There were 1,531 confirmed deaths attributed to opioid overdoses in Massachusetts in 2015, according to statistics recently released by the state. With the opioid epidemic continuing to spiral out of control nationwide, there’s a need to find a solution to curb the staggering number of deaths by overdose.

Help could be on the way thanks to an innovative new concept that emerged from a Fall 2016 hackathon put on by the Center for Affordable Medical Technologies (CAMTech) and Global Medicine at Mass General and sponsored by the GE Foundation.

The Allies Concept

The three-day hackathon provided an opportunity for three Mass General specialists—Kristian Olson, MD, the Medical Director of CAMTech and a core educator in the Department of Medicine, Benjamin Bearnot, MD, a primary care physician and Innovation Fellow at MGH Charlestown, and Jessica Moreno, PharmD, a clinical pharmacist at Mass General—to collaborate on a plan for reversing overdoses before they do lasting damage.

Olson, Bearnot and Moreno were part of a nine-person team that also featured an industrial designer, an engineer, an industry pharmacologist, and importantly, people in recovery.

Their plan, titled We Are Allies, calls for equipping everyday citizen volunteers with an easy to administer spray version of anti-overdose drug naloxone, commonly known by the brand name Narcan®.

Overdoses can be deadly because opiates bind to receptors in the brain and spinal cord that are responsible for keeping us breathing. When an overdose occurs, these receptors can slow down or stop working all together, which means the body can essentially “forget” to keep breathing. Naloxone reverses the effects of an overdose by releasing the hold that opiates have on the receptors.

It does not have an adverse affect on someone who is not having an opioid overdose, which makes it safe to administer if an overdose is suspected but not confirmed.

The team believes that getting naloxone into the hands of more people will increase the odds that someone will be nearby to help when an overdose occurs. Naloxone is relatively easy to get and safe to use, but many people—even doctors—don’t carry it with them on a regular basis.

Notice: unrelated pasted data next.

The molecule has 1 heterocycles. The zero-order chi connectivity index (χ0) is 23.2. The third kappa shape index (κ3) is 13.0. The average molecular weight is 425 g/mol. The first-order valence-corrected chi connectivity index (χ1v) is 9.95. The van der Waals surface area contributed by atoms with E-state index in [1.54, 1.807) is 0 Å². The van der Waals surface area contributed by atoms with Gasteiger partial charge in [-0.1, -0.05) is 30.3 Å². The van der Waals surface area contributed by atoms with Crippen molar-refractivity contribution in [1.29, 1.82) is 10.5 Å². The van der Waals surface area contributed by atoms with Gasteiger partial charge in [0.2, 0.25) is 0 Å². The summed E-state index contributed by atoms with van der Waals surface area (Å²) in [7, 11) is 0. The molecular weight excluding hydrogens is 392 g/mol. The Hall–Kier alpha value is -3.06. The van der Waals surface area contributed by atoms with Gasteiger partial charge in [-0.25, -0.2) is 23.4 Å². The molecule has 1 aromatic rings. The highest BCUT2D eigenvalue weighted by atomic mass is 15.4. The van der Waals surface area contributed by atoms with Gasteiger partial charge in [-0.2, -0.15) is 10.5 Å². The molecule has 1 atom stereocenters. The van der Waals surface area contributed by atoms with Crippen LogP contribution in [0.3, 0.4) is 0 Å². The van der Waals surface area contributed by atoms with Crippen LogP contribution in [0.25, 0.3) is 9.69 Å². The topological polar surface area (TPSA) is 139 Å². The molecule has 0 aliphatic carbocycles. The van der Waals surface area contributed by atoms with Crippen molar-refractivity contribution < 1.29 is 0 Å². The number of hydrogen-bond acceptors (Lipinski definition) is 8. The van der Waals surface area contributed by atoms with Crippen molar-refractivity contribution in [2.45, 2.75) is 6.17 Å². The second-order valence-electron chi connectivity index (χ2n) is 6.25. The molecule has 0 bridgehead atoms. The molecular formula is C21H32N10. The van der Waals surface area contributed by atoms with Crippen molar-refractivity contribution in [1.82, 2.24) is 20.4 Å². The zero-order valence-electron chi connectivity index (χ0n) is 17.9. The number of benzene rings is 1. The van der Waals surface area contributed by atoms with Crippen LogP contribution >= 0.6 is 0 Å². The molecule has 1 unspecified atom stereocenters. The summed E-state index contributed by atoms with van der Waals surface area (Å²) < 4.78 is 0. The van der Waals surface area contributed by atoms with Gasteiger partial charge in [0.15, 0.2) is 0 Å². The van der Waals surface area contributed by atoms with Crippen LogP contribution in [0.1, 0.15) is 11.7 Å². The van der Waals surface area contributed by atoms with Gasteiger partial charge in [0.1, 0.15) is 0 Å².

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The Allies’ distinctive purple carrying case is designed to let others know that the person is carrying the anti-overdose drug naloxone

Another key component of the team’s plan is to have the Allies carry their naloxone in a bright purple pouch that can be attached to their handbag or workbag. This distinctive design will let others know that the person is carrying naloxone and is ready to help if needed.

“Not enough people have easy access to this life-saving medication, especially in situations where it is needed most,” says Moreno. “On top of that, those who do need it may be afraid or ashamed to seek it out due to the stigma they face every day. We hope to address both of these issues head-on by encouraging Allies to essentially wear the naloxone on their sleeves in our carrying cases.”

Reducing Stigma

The team hopes the high visibility purple pouches and indicator pins will also raise the public profile of the Allies in the community, which may help to foster new conversations about opioid use disorder and reduce the stigma and sense of isolation that many who suffer from the disorder experience.

“We thought that ‘ally’ was such a great term,” explained Olson. “We rallied around it because it changed the notion of isolation. We wanted to say; ‘We’re all allies in fighting opioid use disorder.’”

For more details on the program including training videos and information on how to sign up as an ally, please visit http://www.becomeanally.com/.

More than Just Hindering Fires – Can Flame Retardants Interfere with Fertility?

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In a new study published in Environmental Health Perspectives, a team of researchers investigated the potential connection between exposure to flame retardant chemicals found in household products— called PFRs — and pregnancy. While we can’t conclude from the results that products like yoga mats cause infertility, the findings bolster pre-existing research suggesting an association between PFRs and reproductive complications.

What are PFRs?
PFRs (organophosphate flame retardants) are a class of chemicals that are commonly used in the polyurethane foam in upholstered furniture, baby products such as nursing pillows, bouncers, and swings, and yoga mats (to name a few) to make them less flammable.

What’s the risk with PFRs?
They can spread from the foam into the air and dust. Considering the ubiquity of PFR-containing products, we likely inhale the chemicals on a regular basis without even knowing it. Although scientists don’t yet have enough conclusive evidence to say that PFRs are bad for our overall health, a growing body of research suggests exposure to PFRs can disrupt the hormones involved in reproduction and embryo/fetus growth. This new study expanded the evidence base by specifically looking at possible connections between exposure to PFRs and pregnancy.